Last Updated on December 29, 2023
With the final DFARS rule now in the public record, we know that Cybersecurity Maturity Model Certification (CMMC) assessments conducted entirely by a C3PAO with no DoD assessor support are now on the horizon. It is now only a matter of time for defense contractors to see the CMMC certification requirement on future or renewing contracts.
Contractors today should be focused on two things: 1. Scheduling their CMMC Assessments and 2. the next revision of NIST SP 800-171. The focus of implementing the security controls of NIST SP 800-171 is now past us. To make this even more clear, we are beyond the days of “thinking about CMMC” and now fully in the days of “your organization should already have the security controls of NIST SP 800-171 in place.” This means organization should now know when they can schedule a CMMC Assessment, and should also be ready to leverage previously implemented Risk and Security Assessment controls to determine what is needed to fully implement the third revision of NIST SP 800-171.
NIST SP 800-171 and CMMC are not only about security controls but also a continuously maintained information security program. Contractors must prioritize their obligation to protect Controlled Unclassified Information (CUI) using an established information security program or be left behind.
A brief history of CMMC:
In the ever-evolving landscape of cybersecurity, the protection of CUI has become a paramount concern for the U.S. Federal government. Over the years, various measures and frameworks have been introduced to safeguard CUI, with a particular focus on defense contractors. Looking back, let’s explore the journey from the introduction of CUI by the U.S. Federal government to the current state of CMMC assessments.
Executive Order 13556 and the Birth of CUI:
The foundation for the protection of Controlled Unclassified Information was laid with the issuance of Executive Order 13556 in November 2010. This order aimed to establish an open and uniform program for managing information designated as CUI across the federal government. Recognizing the sensitive nature of CUI, the order emphasized the need for standardized practices to prevent unauthorized access and disclosure.
DFARS Clauses and NIST SP 800-171:
Building on the executive order, the Department of Defense (DoD) introduced the Defense Federal Acquisition Regulation Supplement (DFARS) clauses, specifically DFARS 252.204-7012. This clause mandated that contractors implement the security requirements outlined in the National Institute of Standards and Technology (NIST) Special Publication 800-171 “Protecting CUI in Nonfederal Systems and Organizations”, and it’s original date of full compliance was December 31, 2017.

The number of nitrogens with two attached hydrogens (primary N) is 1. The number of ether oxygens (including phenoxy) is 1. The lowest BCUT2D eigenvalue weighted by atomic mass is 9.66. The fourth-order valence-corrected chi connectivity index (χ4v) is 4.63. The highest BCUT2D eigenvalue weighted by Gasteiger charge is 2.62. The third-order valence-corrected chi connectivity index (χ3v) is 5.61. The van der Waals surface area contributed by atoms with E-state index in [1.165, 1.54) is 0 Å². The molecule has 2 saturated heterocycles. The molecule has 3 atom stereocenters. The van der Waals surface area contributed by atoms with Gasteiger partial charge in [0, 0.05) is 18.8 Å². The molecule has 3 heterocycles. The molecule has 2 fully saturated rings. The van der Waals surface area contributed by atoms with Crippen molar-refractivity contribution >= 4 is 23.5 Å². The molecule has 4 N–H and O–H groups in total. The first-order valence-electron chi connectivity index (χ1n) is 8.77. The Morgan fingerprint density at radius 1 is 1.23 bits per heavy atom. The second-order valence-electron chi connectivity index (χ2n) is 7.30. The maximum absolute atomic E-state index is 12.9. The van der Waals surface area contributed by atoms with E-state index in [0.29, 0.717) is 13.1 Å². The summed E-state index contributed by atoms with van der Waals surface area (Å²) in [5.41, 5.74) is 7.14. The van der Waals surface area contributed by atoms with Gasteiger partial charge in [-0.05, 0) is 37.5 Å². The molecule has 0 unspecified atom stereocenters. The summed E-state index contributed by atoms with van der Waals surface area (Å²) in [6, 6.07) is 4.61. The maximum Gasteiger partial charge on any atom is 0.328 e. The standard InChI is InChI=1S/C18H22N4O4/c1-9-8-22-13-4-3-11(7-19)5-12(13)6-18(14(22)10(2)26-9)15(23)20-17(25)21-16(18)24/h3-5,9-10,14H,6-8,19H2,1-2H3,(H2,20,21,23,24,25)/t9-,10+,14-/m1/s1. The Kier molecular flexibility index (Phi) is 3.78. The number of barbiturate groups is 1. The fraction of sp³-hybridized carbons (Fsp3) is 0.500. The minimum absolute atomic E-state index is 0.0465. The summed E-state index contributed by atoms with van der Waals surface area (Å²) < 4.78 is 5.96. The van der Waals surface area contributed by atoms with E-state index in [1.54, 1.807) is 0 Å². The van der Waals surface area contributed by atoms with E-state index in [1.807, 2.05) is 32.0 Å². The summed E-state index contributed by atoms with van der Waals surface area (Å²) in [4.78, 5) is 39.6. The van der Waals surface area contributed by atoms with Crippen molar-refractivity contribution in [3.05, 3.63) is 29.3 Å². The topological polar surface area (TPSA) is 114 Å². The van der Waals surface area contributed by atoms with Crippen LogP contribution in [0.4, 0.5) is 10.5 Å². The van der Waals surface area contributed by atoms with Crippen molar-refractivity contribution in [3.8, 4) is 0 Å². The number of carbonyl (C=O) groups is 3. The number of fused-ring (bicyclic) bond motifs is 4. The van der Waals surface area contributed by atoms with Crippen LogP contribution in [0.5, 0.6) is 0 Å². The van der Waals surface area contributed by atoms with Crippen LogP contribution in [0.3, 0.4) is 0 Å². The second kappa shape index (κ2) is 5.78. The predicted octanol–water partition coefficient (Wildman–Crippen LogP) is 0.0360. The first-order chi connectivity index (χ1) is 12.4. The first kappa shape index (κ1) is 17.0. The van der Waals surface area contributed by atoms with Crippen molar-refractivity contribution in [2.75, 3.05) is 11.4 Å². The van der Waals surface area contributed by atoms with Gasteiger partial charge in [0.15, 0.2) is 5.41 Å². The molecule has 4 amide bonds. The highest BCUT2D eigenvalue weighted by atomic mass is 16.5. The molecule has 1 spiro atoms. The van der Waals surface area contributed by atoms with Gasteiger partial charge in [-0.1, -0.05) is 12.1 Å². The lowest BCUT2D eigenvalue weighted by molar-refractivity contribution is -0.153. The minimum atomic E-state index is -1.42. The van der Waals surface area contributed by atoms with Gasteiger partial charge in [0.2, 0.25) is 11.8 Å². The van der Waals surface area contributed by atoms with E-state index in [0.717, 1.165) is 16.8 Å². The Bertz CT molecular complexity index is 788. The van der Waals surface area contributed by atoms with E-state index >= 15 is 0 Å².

These requirements focused on protecting CUI through a comprehensive set of security controls, covering areas such as access control, incident response, and encryption, among others. Contractors were now obligated to meet these standards to ensure the confidentiality and integrity of CUI, but compliance with the required security controls was completely up to the contractor with the government unable to easily ensure that contractors had implemented the required controls.
CMMC Takes Center Stage:
Recognizing the need for a more robust and scalable approach to ensuring contractor compliance with NIST SP 800-171, the Department of Defense introduced the Cybersecurity Maturity Model Certification (CMMC) framework. CMMC builds upon the foundation laid by NIST SP 800-171 by establishing an ecosystem of commercial assessors and CMMC assessments. Although there have been changes to CMMC as the model has rolled out, the intent of enforcing NIST SP 800-171 has not wavered.
CMMC Assessments and C3PAOs:
To ensure compliance with CMMC, contractors will undergo assessments conducted by Certified Third-Party Assessment Organizations (C3PAOs). These organizations, authorized by the Cyber Accreditation Body (formerly CMMC-AB), play a crucial role in evaluating a contractor’s cybersecurity maturity and certifying their compliance with the required level. As of 2023, contractors have already begun being assessed under the Joint Surveillance Assessment program with CMMC assessments conducted together by a C3PAO and the DoD’s own security assessors (DIBCAC).
CBIZ Pivot Point Security is a Registered Practitioner Organization (RPO) with Certified CMMC Professionals (CCP) and specializes in helping companies assess their cybersecurity and compliance risk. Contact us to talk about how we can help your organization on the path to CMMC compliance.